NCPA - National Center for Policy Analysis

Do Women Shun Careers As Police Officers?

March 30, 2000

Police departments are continuing to have trouble recruiting and retaining women. But experts and observers differ on the reasons. Feminist activists claim the greatest obstacle is the attitude and behavior of male colleagues. But officials of the Fraternal Order of Police point out that few women want to go into law enforcement, particularly with more attractive opportunities available elsewhere, particularly with the strong economy.

  • A report from the National Center for Women & Policing places the proportion of sworn female police officers in the nation's larger forces at 14.3 percent.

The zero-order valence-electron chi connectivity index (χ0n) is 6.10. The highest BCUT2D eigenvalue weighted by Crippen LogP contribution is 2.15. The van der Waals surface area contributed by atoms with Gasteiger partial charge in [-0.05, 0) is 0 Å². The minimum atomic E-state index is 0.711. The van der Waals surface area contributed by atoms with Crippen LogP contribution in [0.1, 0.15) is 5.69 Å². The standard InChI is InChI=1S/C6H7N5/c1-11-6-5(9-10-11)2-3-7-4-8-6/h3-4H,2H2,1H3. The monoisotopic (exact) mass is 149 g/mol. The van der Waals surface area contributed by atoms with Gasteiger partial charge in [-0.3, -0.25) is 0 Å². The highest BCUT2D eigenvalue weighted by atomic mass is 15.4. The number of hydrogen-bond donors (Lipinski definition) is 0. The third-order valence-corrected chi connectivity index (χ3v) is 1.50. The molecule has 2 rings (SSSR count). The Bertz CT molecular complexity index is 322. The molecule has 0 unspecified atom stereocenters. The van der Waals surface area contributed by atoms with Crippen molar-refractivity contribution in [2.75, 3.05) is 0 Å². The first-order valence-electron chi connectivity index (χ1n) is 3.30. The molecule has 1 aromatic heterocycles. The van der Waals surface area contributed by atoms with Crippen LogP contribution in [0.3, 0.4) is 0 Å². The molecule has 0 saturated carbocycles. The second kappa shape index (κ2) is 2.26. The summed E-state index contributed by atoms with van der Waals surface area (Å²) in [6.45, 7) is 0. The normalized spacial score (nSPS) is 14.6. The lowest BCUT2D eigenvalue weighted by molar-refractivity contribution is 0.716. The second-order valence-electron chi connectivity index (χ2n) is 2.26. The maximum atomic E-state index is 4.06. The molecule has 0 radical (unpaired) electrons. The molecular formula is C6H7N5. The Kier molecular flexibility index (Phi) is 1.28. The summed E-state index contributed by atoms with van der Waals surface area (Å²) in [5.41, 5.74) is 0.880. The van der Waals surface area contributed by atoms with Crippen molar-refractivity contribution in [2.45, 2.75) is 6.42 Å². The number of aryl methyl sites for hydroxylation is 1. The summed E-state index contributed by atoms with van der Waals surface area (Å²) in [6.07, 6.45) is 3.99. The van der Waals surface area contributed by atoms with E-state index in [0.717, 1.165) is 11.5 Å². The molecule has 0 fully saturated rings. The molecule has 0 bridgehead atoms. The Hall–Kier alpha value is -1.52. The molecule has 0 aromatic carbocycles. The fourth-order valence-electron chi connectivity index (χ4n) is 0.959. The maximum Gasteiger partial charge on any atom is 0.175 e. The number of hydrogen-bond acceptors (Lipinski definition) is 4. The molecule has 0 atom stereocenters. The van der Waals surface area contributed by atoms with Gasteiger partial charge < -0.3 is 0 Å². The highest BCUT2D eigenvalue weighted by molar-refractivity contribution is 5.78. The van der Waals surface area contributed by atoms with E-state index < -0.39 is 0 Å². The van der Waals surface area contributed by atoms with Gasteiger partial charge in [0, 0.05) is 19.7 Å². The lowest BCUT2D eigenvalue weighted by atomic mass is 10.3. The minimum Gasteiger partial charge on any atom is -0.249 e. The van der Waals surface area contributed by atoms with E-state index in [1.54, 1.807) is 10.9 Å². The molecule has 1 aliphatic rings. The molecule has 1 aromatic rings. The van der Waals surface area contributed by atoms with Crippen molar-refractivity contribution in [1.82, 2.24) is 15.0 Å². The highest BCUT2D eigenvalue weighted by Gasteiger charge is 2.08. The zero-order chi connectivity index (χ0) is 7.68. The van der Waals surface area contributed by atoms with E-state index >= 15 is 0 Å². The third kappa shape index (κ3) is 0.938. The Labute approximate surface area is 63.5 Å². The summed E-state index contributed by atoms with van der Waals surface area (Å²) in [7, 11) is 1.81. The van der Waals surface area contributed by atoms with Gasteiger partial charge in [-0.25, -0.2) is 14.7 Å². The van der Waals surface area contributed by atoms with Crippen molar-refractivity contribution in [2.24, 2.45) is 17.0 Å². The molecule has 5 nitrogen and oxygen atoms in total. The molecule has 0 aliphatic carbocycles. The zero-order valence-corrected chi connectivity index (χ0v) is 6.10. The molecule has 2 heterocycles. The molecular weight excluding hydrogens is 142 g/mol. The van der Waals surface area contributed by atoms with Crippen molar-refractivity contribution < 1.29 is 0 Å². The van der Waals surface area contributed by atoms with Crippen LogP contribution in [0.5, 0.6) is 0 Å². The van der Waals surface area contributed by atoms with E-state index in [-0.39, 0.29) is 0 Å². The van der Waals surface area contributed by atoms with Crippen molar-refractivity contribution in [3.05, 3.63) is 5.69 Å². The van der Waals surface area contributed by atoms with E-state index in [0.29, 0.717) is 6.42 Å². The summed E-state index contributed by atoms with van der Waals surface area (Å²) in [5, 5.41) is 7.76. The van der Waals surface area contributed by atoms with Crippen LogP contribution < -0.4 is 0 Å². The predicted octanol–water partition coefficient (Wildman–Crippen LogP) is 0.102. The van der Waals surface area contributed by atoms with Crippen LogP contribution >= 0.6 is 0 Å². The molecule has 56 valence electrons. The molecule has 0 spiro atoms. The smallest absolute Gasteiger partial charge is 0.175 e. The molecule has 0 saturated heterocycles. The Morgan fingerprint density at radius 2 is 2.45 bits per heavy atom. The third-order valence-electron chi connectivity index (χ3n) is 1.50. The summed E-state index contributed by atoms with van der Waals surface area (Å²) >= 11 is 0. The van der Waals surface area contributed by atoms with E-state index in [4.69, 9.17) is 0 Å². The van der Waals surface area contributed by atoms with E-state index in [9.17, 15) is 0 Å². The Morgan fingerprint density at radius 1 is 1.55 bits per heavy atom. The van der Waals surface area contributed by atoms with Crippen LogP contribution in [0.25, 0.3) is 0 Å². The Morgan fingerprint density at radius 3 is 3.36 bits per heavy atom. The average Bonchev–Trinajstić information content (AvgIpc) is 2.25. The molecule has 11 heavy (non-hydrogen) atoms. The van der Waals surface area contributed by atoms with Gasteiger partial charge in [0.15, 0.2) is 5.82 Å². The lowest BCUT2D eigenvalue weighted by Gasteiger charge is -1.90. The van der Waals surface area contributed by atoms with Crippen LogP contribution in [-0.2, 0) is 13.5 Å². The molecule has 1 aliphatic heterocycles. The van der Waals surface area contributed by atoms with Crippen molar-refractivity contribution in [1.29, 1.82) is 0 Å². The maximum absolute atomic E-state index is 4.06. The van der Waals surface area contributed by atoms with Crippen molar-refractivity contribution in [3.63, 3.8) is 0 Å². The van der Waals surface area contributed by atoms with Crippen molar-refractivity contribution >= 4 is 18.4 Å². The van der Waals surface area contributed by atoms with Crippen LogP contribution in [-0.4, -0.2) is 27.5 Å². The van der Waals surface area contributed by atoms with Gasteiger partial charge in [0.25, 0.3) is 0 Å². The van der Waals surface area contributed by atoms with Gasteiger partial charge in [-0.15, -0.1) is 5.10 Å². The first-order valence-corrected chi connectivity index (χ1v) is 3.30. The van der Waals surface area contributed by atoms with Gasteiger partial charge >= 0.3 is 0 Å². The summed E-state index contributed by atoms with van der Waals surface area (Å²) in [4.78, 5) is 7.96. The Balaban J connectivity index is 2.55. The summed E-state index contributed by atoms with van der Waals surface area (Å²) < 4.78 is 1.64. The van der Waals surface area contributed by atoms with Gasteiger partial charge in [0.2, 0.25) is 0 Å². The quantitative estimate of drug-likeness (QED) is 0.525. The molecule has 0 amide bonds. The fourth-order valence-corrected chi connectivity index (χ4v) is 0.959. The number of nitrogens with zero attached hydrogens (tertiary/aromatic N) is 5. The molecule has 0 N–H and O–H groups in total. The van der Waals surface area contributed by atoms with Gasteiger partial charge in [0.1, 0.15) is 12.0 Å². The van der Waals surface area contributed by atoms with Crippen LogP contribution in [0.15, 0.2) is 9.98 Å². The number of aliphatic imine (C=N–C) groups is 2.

• That is half a percentage point higher than in 1999.
  • In 1990, women made up 9 percent of police ranks.
  • About 5.1 percent of today's female officers hold higher ranks.

What is the particular need for female police officers? Penny Harrington, former Portland, Ore. police chief, said "the focus on communications and problem solving in today's police work makes women more valuable officers," due to personal skills they are taught as girls.

Source: Gary Fields, "Study: Police Forces Lack Female Officers," USA Today, March 30, 2000.


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